Read more: Los Angeles expands vaccination requirement for restaurants, bars and other indoor spaces

Rember that some countries, including popular holiday destination Turks and Caicos, are requiring proof of travel or health insurance covering COVID-19-related expenses. As always, the U.S. government does not provide medical insurance for U.S. citizens overseas.

And don’t forget, the U.S. still requires a negative COVID-19 test for all returning passengers entering the country over the age of 2. The test can be either a PCR or rapid antigen, taken within three days of your scheduled departure to the U.S.

It’s not just international travelers who should be verifying COVID-19-related protocols though, as a growing number of U.S. cities, including Los Angeles, New York City and San Francisco, require proof of vaccination to access certain indoor spaces, such as restaurants, bars and hotels.

Read more: When are your negative test results checked when flying back to the US?

Prepare for road trips/think about packing

If you are planning on driving to your family’s holidays celebrations, “Now is the time to make sure your car is in good working order,” says Mitchell Stoutin, a senior director at TPG, and adds, “One of my best quarantine purchases was a roof rack and ‘bullet’ top box, which makes the car much roomier for road trips.”

Speaking of attempting to fit everything you need for one trip in a suitcase or a car, you can probably envision the moment where you’re cursing yourself for overpacking when you know very well that you’ll likely spend the majority of the trip in the same three outfits when chilling at home. Why are we dressing up to crowd around in your aunt’s kitchen?

Related: New study confirms families are flocking to vacation rentals

Nonetheless, your sweatpants, leggings and sweaters must be packed somewhere, and you may not be aware of this summer’s domestic luggage shortage due to raw material shortages, lack of truck drivers and skyrocketing travel demand. Kosciolek advises you to buy direct and plan ahead.

“If you have something specific in mind in terms of bag size, look or brand, you’ll have the best luck checking all the boxes if you go straight to the source and order directly from a luggage retailer,” she said. “Don’t expect to go to the store the day before your big trip and find exactly what you’re looking for and similarly, if you’re going the online ordering route, there could be delays.”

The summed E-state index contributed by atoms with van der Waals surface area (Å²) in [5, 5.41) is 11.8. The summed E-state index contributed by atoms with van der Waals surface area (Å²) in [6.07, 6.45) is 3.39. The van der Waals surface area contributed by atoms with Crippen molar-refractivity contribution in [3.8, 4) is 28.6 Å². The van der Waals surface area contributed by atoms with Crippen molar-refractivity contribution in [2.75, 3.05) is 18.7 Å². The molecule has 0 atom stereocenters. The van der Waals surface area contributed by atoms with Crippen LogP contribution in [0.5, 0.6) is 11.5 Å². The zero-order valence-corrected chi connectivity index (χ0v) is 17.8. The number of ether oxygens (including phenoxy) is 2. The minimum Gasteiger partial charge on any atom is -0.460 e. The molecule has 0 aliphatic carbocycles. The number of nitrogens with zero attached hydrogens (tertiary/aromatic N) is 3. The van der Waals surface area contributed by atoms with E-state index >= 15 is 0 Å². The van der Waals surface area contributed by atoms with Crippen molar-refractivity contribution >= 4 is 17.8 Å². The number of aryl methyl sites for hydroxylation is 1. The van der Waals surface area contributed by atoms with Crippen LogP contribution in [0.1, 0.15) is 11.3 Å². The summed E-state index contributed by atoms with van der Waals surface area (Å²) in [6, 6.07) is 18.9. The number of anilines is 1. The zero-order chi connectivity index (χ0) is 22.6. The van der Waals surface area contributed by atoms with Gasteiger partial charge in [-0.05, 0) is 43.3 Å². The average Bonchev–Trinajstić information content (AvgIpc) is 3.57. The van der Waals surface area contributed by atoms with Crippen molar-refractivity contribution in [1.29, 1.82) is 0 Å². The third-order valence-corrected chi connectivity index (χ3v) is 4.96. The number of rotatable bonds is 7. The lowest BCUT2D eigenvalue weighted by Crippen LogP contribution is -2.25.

To make matters worse, the continuing “supply chain woes show no signs of letting up, in fact they’re getting much worse,” writes Bloomberg, which credits labor shortages and COVID-19 for a shortage of goods across the board, including in-demand holiday items.

Travelers wearing face masks arrive at Orlando International Airport on Dec. 24, 2020. (Photo by Paul Hennessy/NurPhoto via Getty Images)

Ship your presents in advance

Although you can technically carry wrapped presents through security at airports, as TPG travel director Summer Hull wrote, it’s risky should Transportation Security Administration agents decide to inspect what’s under the hours and hours of wrapping effort. Instead, consider shipping your presents and other large items to your relatives’ home or wherever it is where you will be staying, but do so well before you leave. The U.S. Postal Service expects more mail delays this year as part of new delivery standards being issued by Postmaster General Louis DeJoy, as reported by NBC News.

Read more: When will international travel return? A country-by-country guide to coronavirus recovery

Bottom line

While 2021 holiday travel may be just as stressful as years past, the added element of year two of a global pandemic, ongoing USPS woes, labor and product shortages, increased global travel demand and the anticipation for some of making up for a missed holiday last year means travel this year is going be different than we’ve seen before, at the very least. At a minimum, plan in advance as much as possible and be sure to read the fine print when it comes to COVID-19-related formalities. Oh, and have a plan B. And C.

Read more: Unvaccinated? Think twice before booking trips to these 5 US cities

Featured photo of travelers waiting to go through security at Hannover Airport on Oct. 2 by Michael Matthey/picture alliance via Getty Images.